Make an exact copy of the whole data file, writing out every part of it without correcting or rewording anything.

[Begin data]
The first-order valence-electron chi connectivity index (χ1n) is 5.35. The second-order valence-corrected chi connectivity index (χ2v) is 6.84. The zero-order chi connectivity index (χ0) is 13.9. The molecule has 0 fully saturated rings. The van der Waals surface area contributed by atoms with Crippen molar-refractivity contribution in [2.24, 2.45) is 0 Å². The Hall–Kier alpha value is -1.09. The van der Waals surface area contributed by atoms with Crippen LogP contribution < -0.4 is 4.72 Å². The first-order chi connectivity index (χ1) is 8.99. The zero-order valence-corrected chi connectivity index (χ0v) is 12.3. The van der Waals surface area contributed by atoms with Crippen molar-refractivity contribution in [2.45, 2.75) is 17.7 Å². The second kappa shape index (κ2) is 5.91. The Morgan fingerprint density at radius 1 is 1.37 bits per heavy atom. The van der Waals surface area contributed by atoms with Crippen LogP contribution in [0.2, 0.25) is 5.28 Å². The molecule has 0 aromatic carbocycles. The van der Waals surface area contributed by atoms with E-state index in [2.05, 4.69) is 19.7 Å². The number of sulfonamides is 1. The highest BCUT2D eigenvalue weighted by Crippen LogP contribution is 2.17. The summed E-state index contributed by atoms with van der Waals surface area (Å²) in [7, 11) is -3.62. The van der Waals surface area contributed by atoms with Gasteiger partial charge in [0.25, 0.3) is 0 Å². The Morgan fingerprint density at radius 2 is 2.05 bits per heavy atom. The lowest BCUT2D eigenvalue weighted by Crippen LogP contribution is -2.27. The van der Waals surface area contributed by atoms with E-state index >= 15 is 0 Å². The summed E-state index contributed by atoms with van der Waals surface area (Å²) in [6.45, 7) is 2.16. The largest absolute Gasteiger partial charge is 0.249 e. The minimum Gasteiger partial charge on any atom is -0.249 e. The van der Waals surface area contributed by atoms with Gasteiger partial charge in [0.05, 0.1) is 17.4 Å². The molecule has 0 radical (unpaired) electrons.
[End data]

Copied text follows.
The first-order valence-electron chi connectivity index (χ1n) is 5.35. The second-order valence-corrected chi connectivity index (χ2v) is 6.84. The zero-order chi connectivity index (χ0) is 13.9. The molecule has 0 fully saturated rings. The van der Waals surface area contributed by atoms with Crippen molar-refractivity contribution in [2.24, 2.45) is 0 Å². The Hall–Kier alpha value is -1.09. The van der Waals surface area contributed by atoms with Crippen LogP contribution < -0.4 is 4.72 Å². The first-order chi connectivity index (χ1) is 8.99. The zero-order valence-corrected chi connectivity index (χ0v) is 12.3. The van der Waals surface area contributed by atoms with Crippen molar-refractivity contribution in [2.45, 2.75) is 17.7 Å². The second kappa shape index (κ2) is 5.91. The Morgan fingerprint density at radius 1 is 1.37 bits per heavy atom. The van der Waals surface area contributed by atoms with Crippen LogP contribution in [0.2, 0.25) is 5.28 Å². The molecule has 0 aromatic carbocycles. The van der Waals surface area contributed by atoms with E-state index in [2.05, 4.69) is 19.7 Å². The number of sulfonamides is 1. The highest BCUT2D eigenvalue weighted by Crippen LogP contribution is 2.17. The summed E-state index contributed by atoms with van der Waals surface area (Å²) in [7, 11) is -3.62. The van der Waals surface area contributed by atoms with Gasteiger partial charge in [0.25, 0.3) is 0 Å². The Morgan fingerprint density at radius 2 is 2.05 bits per heavy atom. The lowest BCUT2D eigenvalue weighted by Crippen LogP contribution is -2.27. The van der Waals surface area contributed by atoms with E-state index >= 15 is 0 Å². The summed E-state index contributed by atoms with van der Waals surface area (Å²) in [6.45, 7) is 2.16. The largest absolute Gasteiger partial charge is 0.249 e. The minimum Gasteiger partial charge on any atom is -0.249 e. The van der Waals surface area contributed by atoms with Gasteiger partial charge in [0.05, 0.1) is 17.4 Å². The molecule has 0 radical (unpaired) electrons.